BAPRAS responds to the government's response to the review of regulation of cosmetic interventions
Tim Goodacre, Chair of Professional Standards for the British Association of Plastic, Reconstructive and Aesthetic Surgeons, said:
“The public has been waiting for a long time to see what the government will do to improve standards and ensure better protection. Whilst there are firm recommendations around medical devices and confirmation that only doctors on the specialist register should perform cosmetic surgery, it is wrong that vulnerable patients could suffer from a two tier system created by voluntary registration of practitioners and there is still work to do to ensure that bad practices are abolished.
“Whilst it is gratifying to see the Government endorse many of the findings of Sir Bruce Keogh’s report, we had really been hoping for more action, rather than endorsement. Unless we have clear decisive action targeting bad practice, with the full force of the law against those that fail to adhere to these higher standards, then it will allow irresponsible and often dangerous practices to continue, to the detriment of patient safety.
“We are very pleased that it is recommended that only doctors on a specialist register should perform cosmetic surgery and they should work within the scope of their specialty training. This is something we have always recommend to ensure patients are getting the most appropriate professional care.
“The government has said that a new code of practice for advertising standards should be created. We are pleased to see this code is recommended to include targeting socially irresponsible practices such as time limited deals and financial incentives. We hope that the code that is developed is fully supported and enforced to ensure that vulnerable people and particularly those under the age of 18 are better protected. We would also like to see some more explicit warnings on all advertising, outlining the potential risks of cosmetic procedures.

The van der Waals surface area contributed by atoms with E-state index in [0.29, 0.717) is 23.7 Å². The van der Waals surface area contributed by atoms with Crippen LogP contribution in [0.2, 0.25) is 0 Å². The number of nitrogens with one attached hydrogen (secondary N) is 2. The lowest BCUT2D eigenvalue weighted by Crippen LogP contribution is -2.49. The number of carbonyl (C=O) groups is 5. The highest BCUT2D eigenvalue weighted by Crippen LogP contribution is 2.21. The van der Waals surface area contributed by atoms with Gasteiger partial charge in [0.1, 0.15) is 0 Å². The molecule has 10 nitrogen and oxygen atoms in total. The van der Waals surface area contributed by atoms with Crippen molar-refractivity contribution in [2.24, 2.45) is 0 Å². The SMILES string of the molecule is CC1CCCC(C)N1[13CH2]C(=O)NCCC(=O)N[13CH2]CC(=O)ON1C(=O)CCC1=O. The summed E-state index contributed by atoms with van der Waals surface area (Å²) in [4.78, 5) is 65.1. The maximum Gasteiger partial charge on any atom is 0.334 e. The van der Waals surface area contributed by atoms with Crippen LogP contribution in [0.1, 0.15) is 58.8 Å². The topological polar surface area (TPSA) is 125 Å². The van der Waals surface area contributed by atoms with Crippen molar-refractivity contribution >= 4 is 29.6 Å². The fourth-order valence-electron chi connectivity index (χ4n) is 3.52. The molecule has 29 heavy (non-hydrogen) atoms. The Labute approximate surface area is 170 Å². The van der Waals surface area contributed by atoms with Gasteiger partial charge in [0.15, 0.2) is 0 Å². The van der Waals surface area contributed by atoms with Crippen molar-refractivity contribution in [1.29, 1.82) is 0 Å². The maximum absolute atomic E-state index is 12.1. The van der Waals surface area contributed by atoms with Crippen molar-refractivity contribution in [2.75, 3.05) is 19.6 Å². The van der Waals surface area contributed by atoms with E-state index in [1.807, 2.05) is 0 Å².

“We are concerned that a national register of non-surgical cosmetic practitioners will be voluntary, as this could result in creating a two tier health system where those that sign up and demonstrate best practice are forced to charge higher prices than those that don’t and who consequently attract people looking for cheap deals. Together with the British Association of Dermatologists and the British Association of Aesthetic Plastic Surgeons, we wrote to health minister Dan Poulter in December 2013 to outline the need for this register to be mandatory and we are deeply disappointed that this has been ignored.
“We are delighted to hear the recommendation that all injectable materials should be made prescription only medical devices. We must have the legislation follow swiftly though to make this a reality.
“We support Health Education England as they continue to develop new standards for training regulation for anyone practicing cosmetic non-surgical interventions. We need an informed and empowered public who are able to make active choices.”
BAPRAS, the British Association of Plastic, Reconstructive and Aesthetic Surgery, is the voice of plastic surgery in the UK. It aims to increase the understanding of the professional specialty and scope of plastic surgery, promoting innovation in teaching, learning and research.
Founded in 1946 (originally as the British Association of Plastic Surgeons), today BAPRAS has over 800 members and is the professional representative body for reconstructive and aesthetic plastic surgeons providing services to patients on the NHS and privately in the UK. Members of the public can find a member plastic surgeon in their area by logging on to www.bapras.org.uk. Anyone can check the GMC to find out if a surgeon is on the plastic surgery specialist register- click here